Perseverance Mars Rover

25 March 2022 1636 view(s) 3 min read
Perseverance Mars Rover

Perseverance Mars Rover header

Perseverance Mars Rover

Perseverance selfie

Perseverance is a car-sized rover on Mars that is designed to explore the Jezero crater as part of NASA's Mars 2020 mission. The rover has a similar design to its predecessor, Curiosity, and carries seven primary payload instruments, nineteen cameras, and two microphones. Perseverance also carried Ingenuity, the mini-helicopter, to Mars as an experimental aircraft.

 

The rover's main science goals include collecting rock and soil samples to store on the Martian surface, seeking evidence of former microbial life existing in those environments, identifying ancient Martian environments capable of supporting life, and testing oxygen production from the Martian atmosphere to prepare for future crewed missions.

 

Perseverance Launch

On July 30, 2020, the Perseverance rover lifted off aboard an Atlas V launch vehicle from the Cape Canaveral Air Force Station in Florida. It took the rover about seven months to travel to Mars and landed in Jezero Crater on February 18, 2021, to begin its science phase. Following Perseverance's arrival, NASA has named the landing site Octavia E. Butler Landing.

 

Perseverance's landing was more accurate than any previous Mars landing, a feat enabled by the experience gained from Curiosity's landing and new steering technology. The rover touched down roughly 1 km (0.62 mi) southeast of the center of its landing ellipse, and the descent stage, parachute, and heat shield all came to rest within 1.5 km of the rover. The landing took place in Jezero Crater at the start of the astronomical spring, shortly after Mars passed through its northern vernal equinox, which is the equivalent of the end of March on Earth.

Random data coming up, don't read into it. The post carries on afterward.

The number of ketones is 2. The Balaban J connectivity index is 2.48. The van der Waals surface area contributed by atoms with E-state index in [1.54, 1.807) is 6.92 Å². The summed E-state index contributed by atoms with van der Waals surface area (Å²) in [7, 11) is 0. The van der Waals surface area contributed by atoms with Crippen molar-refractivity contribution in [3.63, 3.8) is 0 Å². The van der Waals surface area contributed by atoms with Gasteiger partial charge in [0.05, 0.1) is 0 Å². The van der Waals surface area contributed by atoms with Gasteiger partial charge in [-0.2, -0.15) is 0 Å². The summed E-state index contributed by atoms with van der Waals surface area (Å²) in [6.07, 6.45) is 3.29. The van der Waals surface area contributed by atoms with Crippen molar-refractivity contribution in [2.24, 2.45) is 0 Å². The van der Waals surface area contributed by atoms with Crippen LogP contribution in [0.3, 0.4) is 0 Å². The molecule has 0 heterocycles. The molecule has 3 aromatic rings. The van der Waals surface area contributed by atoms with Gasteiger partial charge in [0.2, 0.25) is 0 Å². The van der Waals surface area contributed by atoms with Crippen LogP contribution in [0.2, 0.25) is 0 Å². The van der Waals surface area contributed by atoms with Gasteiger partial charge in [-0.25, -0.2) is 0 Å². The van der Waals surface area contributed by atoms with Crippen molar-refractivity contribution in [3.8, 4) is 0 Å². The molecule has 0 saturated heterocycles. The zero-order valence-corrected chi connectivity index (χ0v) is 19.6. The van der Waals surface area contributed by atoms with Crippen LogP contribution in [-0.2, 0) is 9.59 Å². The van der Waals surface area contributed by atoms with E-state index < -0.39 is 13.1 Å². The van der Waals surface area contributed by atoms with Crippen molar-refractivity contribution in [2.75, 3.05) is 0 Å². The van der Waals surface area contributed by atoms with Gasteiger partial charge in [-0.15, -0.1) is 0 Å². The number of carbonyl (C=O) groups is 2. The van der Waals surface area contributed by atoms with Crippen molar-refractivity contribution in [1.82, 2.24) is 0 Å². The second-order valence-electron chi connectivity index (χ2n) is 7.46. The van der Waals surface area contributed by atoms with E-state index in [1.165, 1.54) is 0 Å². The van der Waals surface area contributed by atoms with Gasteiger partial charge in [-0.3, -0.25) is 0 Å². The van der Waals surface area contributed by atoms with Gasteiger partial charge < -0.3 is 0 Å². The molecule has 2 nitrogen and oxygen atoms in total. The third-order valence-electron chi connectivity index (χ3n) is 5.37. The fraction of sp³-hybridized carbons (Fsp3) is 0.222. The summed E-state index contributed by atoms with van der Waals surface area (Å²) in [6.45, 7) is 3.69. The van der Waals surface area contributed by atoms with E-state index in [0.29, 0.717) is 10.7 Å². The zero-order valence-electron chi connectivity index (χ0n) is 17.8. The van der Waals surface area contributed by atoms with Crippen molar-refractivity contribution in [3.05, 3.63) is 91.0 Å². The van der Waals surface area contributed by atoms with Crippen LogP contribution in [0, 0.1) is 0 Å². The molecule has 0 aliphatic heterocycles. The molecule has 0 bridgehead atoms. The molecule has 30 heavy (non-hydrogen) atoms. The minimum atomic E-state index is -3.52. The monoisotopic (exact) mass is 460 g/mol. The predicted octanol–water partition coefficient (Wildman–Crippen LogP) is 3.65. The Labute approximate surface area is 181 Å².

Perseverance first image

 

Perseverance had its first test drive on Mars on March 4, 2021, and has been preparing for its first mission. Perseverance is planned to drive southward from its landing site to the Séítah unit within Jezero Crater to collect measurements of geologic targets. After that, it is intended to return to the Crater Floor Fractured Rough unit to collect its first core sample before returning to the landing site. From there, Perseverance will travel for several months to where it can access various geological noteworthy sites at the base of the ancient delta of the Neretva river before ascending the delta by driving up a valley wall.

 

Included with Perseverance was the Ingenuity, a solar-charged, 1.8 kg (4.0 lb) mini-helicopter. It demonstrated the potential usefulness of aerial scouting for rover missions and proved flight was possible in the Martian atmosphere. Its experimental test window was expected to be about a month, but it is still successfully making flights that continue to extend its mission as of February 8, 2022, after completing Flight 19. Ingenuity carries two cameras but no scientific instruments and communicates with Earth via a base station onboard Perseverance. The first takeoff was attempted on April 19, 2021, and became the first powered flight by an aircraft on another planet. Ingenuity made incrementally more ambitious flights, several of which were recorded by Perseverance's cameras.